The history we are taught, and the history we see in pop culture representations has tended to be the history of straight cis white men. It’s not accurate. Everyone else has always existed and done stuff. However, this selective storytelling has consequences.
A lot of people – white English speaking people especially – never get further than what little history they are obliged to encounter at school plus the problematic film and cultural content that works much the same way. This means that many people struggle with the idea that anything could have happened in the past that wasn’t centred on straight cis white men. Show them any content that even acknowledges other people exist and they can be surprisingly upset.
This means that accurate content showing queer people, People of Colour, and even active women can be dismissed as ‘woke’ and inaccurate. Some people seem to be stuck in the film worlds from the first half of the twentieth century, which is grim. They are unable to imagine or accept the existence and agency of people who are not straight cis white men. You find them on social media, criticising accurate historical content and arguing with evidence because it doesn’t fit their fantasy. They also can’t handle having this kind of thing in fantasy stories, firm in the belief that even fantasy Europe can only be straight white men.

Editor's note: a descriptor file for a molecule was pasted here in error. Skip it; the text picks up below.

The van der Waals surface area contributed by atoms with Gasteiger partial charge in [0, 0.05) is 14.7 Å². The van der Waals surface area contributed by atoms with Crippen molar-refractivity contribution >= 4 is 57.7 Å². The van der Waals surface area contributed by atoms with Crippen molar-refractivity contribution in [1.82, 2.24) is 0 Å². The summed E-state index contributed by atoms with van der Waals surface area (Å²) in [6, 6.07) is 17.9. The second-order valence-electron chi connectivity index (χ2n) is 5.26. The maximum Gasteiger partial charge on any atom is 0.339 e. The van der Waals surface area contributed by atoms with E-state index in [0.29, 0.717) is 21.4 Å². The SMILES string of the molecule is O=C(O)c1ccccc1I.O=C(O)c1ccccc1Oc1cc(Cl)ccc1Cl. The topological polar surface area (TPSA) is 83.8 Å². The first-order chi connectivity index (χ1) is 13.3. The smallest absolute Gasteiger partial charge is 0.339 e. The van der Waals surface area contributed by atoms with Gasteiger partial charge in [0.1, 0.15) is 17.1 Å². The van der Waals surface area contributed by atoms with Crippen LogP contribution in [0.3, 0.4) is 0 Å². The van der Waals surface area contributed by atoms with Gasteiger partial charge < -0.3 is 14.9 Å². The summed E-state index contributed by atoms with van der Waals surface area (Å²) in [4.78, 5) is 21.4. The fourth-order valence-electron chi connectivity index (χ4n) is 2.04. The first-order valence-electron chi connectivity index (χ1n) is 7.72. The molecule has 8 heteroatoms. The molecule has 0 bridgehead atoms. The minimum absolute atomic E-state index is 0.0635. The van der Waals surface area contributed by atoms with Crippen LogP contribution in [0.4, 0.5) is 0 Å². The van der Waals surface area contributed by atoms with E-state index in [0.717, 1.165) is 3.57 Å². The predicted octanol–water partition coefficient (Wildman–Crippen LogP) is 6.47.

The other consequence of this is the belief that diversity is a modern invention and that diverse people aren’t really real, or don’t matter. Again, you’ll find them on social media denying the historic existence of neurodiverse people, denying the existence of trans and non-binary folk in history, denying historical female agency, and making that a basis for saying this ‘new stuff’ is pretend and does not merit taking seriously.
History is not a neutral subject. The way it is taught and represented isn’t neutral and has ongoing consequences. Many things that are intrinsically human have been left out of how we tell our history stories and that distorts cultures and societies.